Rugby: Battered and boring England need to find licence to thrill

By Kevin Garside

It's back to the drawing board for the likes of England players Geoff Parling, Ben Youngs and Tom Wood. Photo / Getty Images
It's back to the drawing board for the likes of England players Geoff Parling, Ben Youngs and Tom Wood. Photo / Getty Images

Somewhere in the bowels of Twickenham is a drawing board. Stuart Lancaster and his generals returned to it this week, scratching their heads while pledging to take England to the next stage.

They will work hard, look at where things went wrong, take the positives - there are always positives, apparently - and come back stronger, because only in defeat do we really learn about ourselves.

Oh dear. Not again. It is the same song sung by the English rugby establishment since Jonny kicked us into a state of nirvana all those years ago in Sydney. Lancaster sounded an awful lot like his predecessor Martin Johnson explaining how test match rugby is the ultimate challenge, how, if you don't hit your percentages, the fine margins will claim you.

All we want, fellas, is to see England play with the same verve and flair as our Southern Hemisphere cousins.

This was supposed to be the easy one of the three, up against a broken Aussie team low on confidence and shorn of key players. England did not lack effort. What was missing was a clue to how to trouble a resolute defence.

More than 80,000 loyal souls turned up for the second week in succession. This is not a cheap afternoon. For the price of one ticket a father can take his family to the cinema to watch James Bond fall out of the sky and still have change for a burger.

In the myopic environment of Pennyhill Park, to where England have returned to prepare for the visit of South Africa, the focus is on technical issues. Someone should blow a whistle, gather the squad and the coaches under the posts and explain that sport is something to be enjoyed, not endured.

This was a crushing blow for Lancaster. England have still to establish an identity under the school-teacher turned coach. There is an honesty and a vigour about their work but not yet the kind of invention and understanding borne of confidence and belief.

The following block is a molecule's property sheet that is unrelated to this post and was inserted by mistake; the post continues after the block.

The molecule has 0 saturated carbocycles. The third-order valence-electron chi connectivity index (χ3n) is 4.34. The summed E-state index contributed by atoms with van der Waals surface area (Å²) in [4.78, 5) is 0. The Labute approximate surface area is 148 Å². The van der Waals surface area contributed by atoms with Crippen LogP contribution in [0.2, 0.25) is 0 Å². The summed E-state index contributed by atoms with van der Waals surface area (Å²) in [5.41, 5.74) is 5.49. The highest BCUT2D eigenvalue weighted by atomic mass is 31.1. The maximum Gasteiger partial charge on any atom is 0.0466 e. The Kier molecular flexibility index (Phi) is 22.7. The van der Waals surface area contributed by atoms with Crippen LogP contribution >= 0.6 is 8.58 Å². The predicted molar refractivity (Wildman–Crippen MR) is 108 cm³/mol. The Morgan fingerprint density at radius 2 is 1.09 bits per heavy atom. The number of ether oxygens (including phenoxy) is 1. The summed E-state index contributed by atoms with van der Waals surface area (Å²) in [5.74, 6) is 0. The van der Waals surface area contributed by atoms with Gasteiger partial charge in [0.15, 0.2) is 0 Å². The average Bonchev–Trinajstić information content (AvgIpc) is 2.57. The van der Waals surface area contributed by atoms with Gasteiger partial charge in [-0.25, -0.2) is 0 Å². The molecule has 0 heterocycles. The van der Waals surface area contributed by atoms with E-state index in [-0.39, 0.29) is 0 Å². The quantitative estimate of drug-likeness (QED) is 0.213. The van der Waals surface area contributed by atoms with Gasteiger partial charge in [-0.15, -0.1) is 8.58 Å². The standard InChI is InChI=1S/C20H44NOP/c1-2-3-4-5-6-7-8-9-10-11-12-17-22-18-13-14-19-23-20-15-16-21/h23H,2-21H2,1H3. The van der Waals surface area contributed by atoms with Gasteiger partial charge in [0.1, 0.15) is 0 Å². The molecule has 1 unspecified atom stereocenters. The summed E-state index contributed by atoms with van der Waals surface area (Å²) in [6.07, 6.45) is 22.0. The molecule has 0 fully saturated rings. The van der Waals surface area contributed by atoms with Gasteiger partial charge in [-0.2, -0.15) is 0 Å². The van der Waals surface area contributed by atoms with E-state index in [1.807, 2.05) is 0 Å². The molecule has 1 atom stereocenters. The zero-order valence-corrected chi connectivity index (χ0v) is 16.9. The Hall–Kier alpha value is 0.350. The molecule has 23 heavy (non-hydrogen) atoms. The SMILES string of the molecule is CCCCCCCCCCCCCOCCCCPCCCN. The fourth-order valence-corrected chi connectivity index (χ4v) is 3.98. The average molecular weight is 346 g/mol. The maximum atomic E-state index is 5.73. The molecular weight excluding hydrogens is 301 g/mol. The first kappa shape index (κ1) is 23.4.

The fast ball, the gain-line busting chips and kicks were all Australian. Though England were ahead early, there was never the authority in English play to threaten the debunking Australia suffered in Paris. The French victory was predicated on forward dominance. The exit of Joe Marler inside 50 minutes told the story of England's front-row struggles.

Australia ripped open the pitch to put England under pressure at every opportunity. In response, England reverted to the rugby-by-numbers template that ultimately did for Johnson. The English supporters filled their morning with optimism and anticipation of a thunderous afternoon taking down the Aussie foe.

They did not come to watch England plod resolutely through phase after predictable phase. They yearned to see the ball move down the line at pace, to see someone drop a shoulder and shift through the gears. They did. The players were Australians.

England captain Chris Robshaw joined his coach in rolling out worthy platitudes.

There is, he said, a great desire to succeed. His desire is no greater than ours to be entertained. While at your drawing board, Chris, you might want to think about that. Independent

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